Skip to main content

Ciprofibrate increases cholesteryl ester transfer protein gene expression and the indirect reverse cholesterol transport to the liver



CETP is a plasma protein that modulates atherosclerosis risk through its HDL-cholesterol reducing action. The aim of this work was to examine the effect of the PPARα agonist, ciprofibrate, on the CETP gene expression, in the presence and absence of apolipoprotein (apo) CIII induced hypertriglyceridemia, and its impact on the HDL metabolism.


Mice expressing apo CIII and/or CETP and non-transgenic littermates (CIII, CIII/CETP, CETP, non-Tg) were treated with ciprofibrate during 3 weeks. Drug treatment reduced plasma triglycerides (30-43%) and non-esterified fatty acids (19-47%) levels. Cholesterol (chol) distribution in plasma lipoprotein responses to ciprofibrate treatment was dependent on the genotypes. Treated CIII expressing mice presented elevation in VLDL-chol and reduction in HDL-chol. Treated CETP expressing mice responded with reduction in LDL-chol whereas in non-Tg mice the LDL-chol increased. In addition, ciprofibrate increased plasma post heparin lipoprotein lipase activity (1.3-2.1 fold) in all groups but hepatic lipase activity decreased in treated CETP and non-Tg mice. Plasma CETP activity and liver CETP mRNA levels were significantly increased in treated CIII/CETP and CETP mice (30-100%). Kinetic studies with 3H-cholesteryl ether (CEt) labelled HDL showed a 50% reduction in the 3H-CEt found in the LDL fraction in ciprofibrate treated compared to non-treated CETP mice. This means that 3H-CEt transferred from HDL to LDL was more efficiently removed from the plasma in the fibrate treated mice. Accordingly, the amount of 3H-CEt recovered in the liver 6 hours after HDL injection was increased by 35%.


Together these data showed that the PPARα agonist ciprofibrate stimulates CETP gene expression and changes the cholesterol flow through the reverse cholesterol transport, increasing plasma cholesterol removal through LDL.


Apolipoproteins (apo) CIII are small proteins mainly found on the surface of apoB containing lipoproteins (including VLDL, IDL and LDL), which strongly affect their metabolism. They inhibit catabolism of these lipoproteins by lipoprotein-lipase (LPL) and retard their clearance from plasma by decreasing their affinity for hepatic lipoprotein receptors [13]. The ability of apo CIII in inducing hypertriglyceridemia was directly demonstrated in transgenic mice over-expressing this protein [4]. Growing evidences have linked apo CIII concentration in VLDL and LDL to coronary heart disease (CHD) [5, 6]. Furthermore, Lee et al. [7] have reported that LDL containing apo CIII strongly predicts coronary events in diabetic patients independently of other lipid concentrations.

Cholesteryl ester transfer protein (CETP) promotes the transfer of cholesteryl esters (CE) from high density lipoprotein (HDL) to the apoB-containing lipoprotein particles, which are subsequently cleared from the circulation by the liver. Thus, CETP plays a critical role in the intravascular remodeling and recycling of HDL particles [8]. Inhibitors of CETP have been tested in human subjects and shown to markedly increase the concentration of HDL cholesterol while decreasing that of LDL cholesterol and apo B [9, 10], but the impact of CETP mediated lipid transfer reactions on atherogenesis remains controversial [11]. A large clinical trial with the CETP inhibitor torcetrapib has been prematurely interrupted due to elevation in mortality in the torcetrapib treated group [10]. Human subjects with genetic CETP deficiency and high levels of HDL-cholesterol (>60 mg/dL) showed reduced risk of CHD, whereas CETP-deficient subjects whose HDL levels were moderately increased (40-60 mg/dL) presented higher risk of CHD [12]. Studies in CETP transgenic mice have provided mixed results. The effects of CETP expression in this species can be neutral, pro- or antiatherogenic depending upon the metabolic context [1317].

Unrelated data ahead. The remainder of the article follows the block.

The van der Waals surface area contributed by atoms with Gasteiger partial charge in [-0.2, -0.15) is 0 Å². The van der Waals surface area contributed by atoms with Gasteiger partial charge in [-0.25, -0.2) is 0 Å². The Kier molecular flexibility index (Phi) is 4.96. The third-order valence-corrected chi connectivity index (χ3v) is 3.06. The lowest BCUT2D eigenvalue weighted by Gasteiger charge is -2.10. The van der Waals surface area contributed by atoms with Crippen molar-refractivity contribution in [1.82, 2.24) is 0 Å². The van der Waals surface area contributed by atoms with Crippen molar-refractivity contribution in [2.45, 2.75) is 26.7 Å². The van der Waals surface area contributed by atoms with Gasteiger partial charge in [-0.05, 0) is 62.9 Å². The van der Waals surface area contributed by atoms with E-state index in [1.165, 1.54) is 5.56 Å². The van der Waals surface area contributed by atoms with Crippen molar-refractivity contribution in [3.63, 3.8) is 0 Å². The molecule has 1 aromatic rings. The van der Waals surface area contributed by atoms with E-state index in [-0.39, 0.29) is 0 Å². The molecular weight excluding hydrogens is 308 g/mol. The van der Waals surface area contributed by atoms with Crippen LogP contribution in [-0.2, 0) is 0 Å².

Fibrates are drugs widely used to correct hypertriglyceridemia. They exert their effect by activating specific transcription factors called peroxisome proliferator-activated receptors (PPARs), which in turn alter the transcription of several genes encoding for proteins that control lipoprotein metabolism. Thus, fibrates decrease plasma triglyceride (TG) concentrations by activating enzymes responsible for β-oxidation of long chain fatty acids, reducting TG synthesis, activating lipoprotein lipase and repressing the apo CIII expression [18, 19]. Fibrates can also alter the metabolism of HDL associated proteins. In humans, treatment with fibrates is associated with an increase in plasma HDL-cholesterol and apo AI concentrations [20]. However, in rodents, fibrates decrease apo AI mRNA and plasma concentrations [21] due to a polymorphism in the PPAR responsive elements in the apo AI gene [22]. Bouly et al. [23] showed that fenofibrate treatment decreased the activity of lecithin cholesterol acyl transferase (LCAT) and increased phospholipid transfer protein (PLTP), while no changes were observed hepatic lipase (HL) activity in mice. Regarding the plasma levels of CETP, varying results were obtained in fibrate treated hyperlipidemic subjects, as follow: CETP decreased with bezafibrate and fenofibrate [2427], or did not change with gemfibrozil, fenofibrate and bezafibrate [25, 2831], or increased with gemfibrozil [32]. In CETP transgenic mice, two studies reported conflicting results, estimulation [33] and repression [34] of CETP expression by fenofibrate. One type of fibrate largely employed in clinical interventions, ciprofibrate, has not been evaluated regarding its effect on CETP levels. Since CETP is a potent modulator of HDL levels, it is relevant to clarify whether fibrates affect its gene expression and impact HDL metabolism.